The trend toward local food delivery is undeniable. UberEats, DoorDash, and Grubhub, are a few of the businesses offering consumers the ability to order online and have meals delivered to their door. The same is happening with groceries. Amazon and Instacart offers same day delivery in some locations, and recently Uber announced its plan to trial grocery delivery.
But no one is really sure that on demand food delivery is ever going to be a profitable business. Not even the food delivery companies themselves. Grubhub recently sent a letter to their investors basically saying it is uncertain if the company can generate profits on logistics alone. Further, when Uber filed for an IPO earlier this year, it warned investors that it may not achieve profitability in the foreseeable future.
As a small farm or food producer, some of your customers might be asking for home delivery. Additionally, in order to break into the wholesale market, delivery is a must. So what can you do as a small farm, ranch or value added food business, to meet customer demand for delivery without losing money on the delivery itself? We’ve reviewed the latest research on Logistic Best Practices for Regional Food Systems and have some ideas that might help.
Efficiency is key
Efficiency is a key when attempting to move food products from producer to local buyer. GrubHub and Uber will doubtfully be profitable moving dinner from restaurant to household. Similarly, farmers using their own van or truck to move low volumes of food doesn’t pencil out once time and fuel costs are taken into account. One study in Sweden found that many of the “last – mile” type deliveries done by producers are inefficient. The study found less than 50% of the available vehicle volume was utilized, resulting in wasted resources.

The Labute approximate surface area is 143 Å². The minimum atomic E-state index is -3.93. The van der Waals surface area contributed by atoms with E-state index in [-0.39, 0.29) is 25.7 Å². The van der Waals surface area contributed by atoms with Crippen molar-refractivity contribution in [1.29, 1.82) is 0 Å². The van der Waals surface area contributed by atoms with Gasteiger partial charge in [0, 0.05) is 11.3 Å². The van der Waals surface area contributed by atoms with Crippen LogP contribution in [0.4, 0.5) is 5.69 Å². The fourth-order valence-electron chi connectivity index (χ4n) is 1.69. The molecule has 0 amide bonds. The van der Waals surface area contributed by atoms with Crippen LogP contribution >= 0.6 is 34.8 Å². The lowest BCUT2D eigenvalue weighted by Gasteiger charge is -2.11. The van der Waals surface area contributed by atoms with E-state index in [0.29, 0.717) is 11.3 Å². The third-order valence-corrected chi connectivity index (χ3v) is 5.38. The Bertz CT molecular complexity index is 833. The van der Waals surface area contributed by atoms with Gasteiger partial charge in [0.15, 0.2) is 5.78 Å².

One way to increase delivery efficiency is by putting the work in the hands of professionals. Specifically, seek out third party logistic companies specializing in regional or local food logistics. Using a third party was named as the most common way of moving product from producer to buyer in the best practices study. Third party logistic providers can cover a host of services, including transportation, warehousing and inventory management. Contracting with a reasonably priced third party can help you focus on your strengths. You can grow and sell food while off-loading the logistics of pick-ups and deliveries to a qualified third party.
Coordination with other producers pays off
Additionally, coordinating with other producers can help when selling to chefs or institutions. Developing a delivery schedule that works for producers, delivery services and buyers can be a winning combination. Wholesale buyers appreciate receiving their purchases at one coordinated time. And a single delivery creates efficiency the deliverer. Creating ease and efficiency for the buyer will lower barriers to buying food from local producers while encouraging future purchases. And efficient delivery keeps the deliverer in business.
Taking collaboration a step further, producers can invest in a shared vehicle in order to gain efficiency. One study in Sweden found across the board increased efficiency of almost 50% in number of routes, miles driven, time spent driving when producers collaborated together on delivery.
Efficient route planning can help reduce delivery costs and increase efficiency. Whether using a shared delivery vehicle or optimizing your own delivery, fill up the delivery vehicle and plan the most efficient route. Google Maps or Waze are free and provide real time traffic information and route planning. For more sophisticated operations, logistics planning software might be worth the investment.
Whether offering your own delivery or coordinating with others, Food4All gives you the tools to offer delivery services to your customers. Find out more.